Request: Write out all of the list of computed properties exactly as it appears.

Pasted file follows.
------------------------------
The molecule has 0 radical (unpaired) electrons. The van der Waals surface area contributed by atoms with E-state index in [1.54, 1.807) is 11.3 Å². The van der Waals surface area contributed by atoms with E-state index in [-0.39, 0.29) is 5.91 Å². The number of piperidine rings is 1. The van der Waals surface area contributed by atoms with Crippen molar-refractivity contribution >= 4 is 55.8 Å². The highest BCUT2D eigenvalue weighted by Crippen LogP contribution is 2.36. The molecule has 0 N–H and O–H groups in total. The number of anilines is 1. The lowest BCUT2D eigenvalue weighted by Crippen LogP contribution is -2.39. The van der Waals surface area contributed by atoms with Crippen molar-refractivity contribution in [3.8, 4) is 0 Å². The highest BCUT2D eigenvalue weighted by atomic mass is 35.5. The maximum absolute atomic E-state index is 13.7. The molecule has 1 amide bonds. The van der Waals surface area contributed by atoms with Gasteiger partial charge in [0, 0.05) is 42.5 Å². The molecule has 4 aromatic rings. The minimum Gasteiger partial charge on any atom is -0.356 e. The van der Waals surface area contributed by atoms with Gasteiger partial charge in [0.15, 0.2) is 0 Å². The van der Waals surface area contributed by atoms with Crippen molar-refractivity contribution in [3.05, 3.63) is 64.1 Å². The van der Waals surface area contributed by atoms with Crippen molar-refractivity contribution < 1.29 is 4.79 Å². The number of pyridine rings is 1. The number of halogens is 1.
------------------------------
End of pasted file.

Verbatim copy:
The molecule has 0 radical (unpaired) electrons. The van der Waals surface area contributed by atoms with E-state index in [1.54, 1.807) is 11.3 Å². The van der Waals surface area contributed by atoms with E-state index in [-0.39, 0.29) is 5.91 Å². The number of piperidine rings is 1. The van der Waals surface area contributed by atoms with Crippen molar-refractivity contribution >= 4 is 55.8 Å². The highest BCUT2D eigenvalue weighted by Crippen LogP contribution is 2.36. The molecule has 0 N–H and O–H groups in total. The number of anilines is 1. The lowest BCUT2D eigenvalue weighted by Crippen LogP contribution is -2.39. The van der Waals surface area contributed by atoms with Crippen molar-refractivity contribution in [3.8, 4) is 0 Å². The highest BCUT2D eigenvalue weighted by atomic mass is 35.5. The maximum absolute atomic E-state index is 13.7. The molecule has 1 amide bonds. The van der Waals surface area contributed by atoms with Gasteiger partial charge in [0, 0.05) is 42.5 Å². The molecule has 4 aromatic rings. The minimum Gasteiger partial charge on any atom is -0.356 e. The van der Waals surface area contributed by atoms with Gasteiger partial charge in [0.15, 0.2) is 0 Å². The van der Waals surface area contributed by atoms with Crippen molar-refractivity contribution in [3.05, 3.63) is 64.1 Å². The van der Waals surface area contributed by atoms with Crippen molar-refractivity contribution < 1.29 is 4.79 Å². The number of pyridine rings is 1. The number of halogens is 1.